After the fact, rare and appalling acts of violence somehow look predictable, and thus, preventable. It is natural to turn to the experts, but they always come up short. They are notoriously bad at forecasting even garden variety violence, to say nothing of finding the one-in-a-million would-be mass shooter.
When we total up the contributions of all the risk factors with known links to violent behavior, most of it is left unexplained. When we describe the common characteristics of mass shooters, we’re left with a profile that fits tens of thousands of troubled young men who would never actually do such a senseless thing.
Is Holmes a psychopath? The true “reasons” that motivated the terrible act of which he is accused may always remain obscure. But what should not be obscure is how easy it is for troubled young men legally to acquire a small arsenal of firearms in the United States. If Holmes hadn’t been able to get his hands on the guns police say he used, this would be a different story .
People can disagree about whether 270 million firearms in private hands in the country is too many guns. But they should not disagree that 300,000 people dying from gunshots in the past decade is too many wasted lives. The notion of forbidding assault weapons and large-capacity ammunition magazines – machines specifically designed to kill multiple people in the twinkling of an eye – is not about infringing the Second Amendment. It is about common sense and protecting the public. Such weapons were successfully legally banned in the United States from 1994 to 2004; they should be banned again.
Still, dangerous guns per se are not the only problem, and banning them is only part of the solution. We also need better means of identifying dangerous people who should not have access to guns.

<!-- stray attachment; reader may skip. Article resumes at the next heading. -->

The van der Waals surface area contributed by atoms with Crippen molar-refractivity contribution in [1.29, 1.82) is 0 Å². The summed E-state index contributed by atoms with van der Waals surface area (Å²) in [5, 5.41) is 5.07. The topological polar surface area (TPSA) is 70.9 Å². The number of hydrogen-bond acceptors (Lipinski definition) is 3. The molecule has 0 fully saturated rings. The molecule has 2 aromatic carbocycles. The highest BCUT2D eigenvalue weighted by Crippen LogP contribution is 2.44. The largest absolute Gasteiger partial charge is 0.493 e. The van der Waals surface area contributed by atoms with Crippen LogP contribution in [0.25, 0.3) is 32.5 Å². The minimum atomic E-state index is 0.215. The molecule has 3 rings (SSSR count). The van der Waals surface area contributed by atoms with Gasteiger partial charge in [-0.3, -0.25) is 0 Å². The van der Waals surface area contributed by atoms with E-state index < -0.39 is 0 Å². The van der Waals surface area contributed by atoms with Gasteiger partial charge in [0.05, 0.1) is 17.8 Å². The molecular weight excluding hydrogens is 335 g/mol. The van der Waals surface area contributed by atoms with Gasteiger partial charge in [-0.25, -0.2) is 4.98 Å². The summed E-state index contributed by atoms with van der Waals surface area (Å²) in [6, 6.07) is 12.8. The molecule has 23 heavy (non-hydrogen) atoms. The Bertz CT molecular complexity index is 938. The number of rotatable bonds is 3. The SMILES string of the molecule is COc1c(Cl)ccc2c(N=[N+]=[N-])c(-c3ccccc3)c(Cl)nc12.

Research shows that one of the highest risk times for violence in people who develop a psychotic illness is their first episode – the period right before they establish any record with the formal mental health care system. Gun laws such as the federal Brady Act that are implemented through background record searches won’t find these individuals. But even having a formal record of involuntary psychiatric hospitalization is no guarantee that the relevant information will be available at the point of purchase of a firearm.
In Colorado, only a tiny fraction (about 1%) of people who have gun-disqualifying mental health histories have been reported to the National Instant Check System, where they could be discovered in a routine background check of a prospective gun purchaser. A felony conviction is also supposed to disqualify people from buying a gun, but only 40% of murder suspects have such a previous record of conviction.
The present national moment of grief and soul searching should not become another occasion for oversimplifying the problem of gun violence and laying the blame on any one thing – “it’s the guns” or “it’s untreated mental illness” or “it’s the information system” or “it’s the violent popular culture in society.” It may be all of those things. We need to address all of the variables and come up with smart evidence-based policies. Looking inside the killer’s head should not be the first place to start.
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The opinions expressed in this commentary are solely those of Jeffrey Swanson.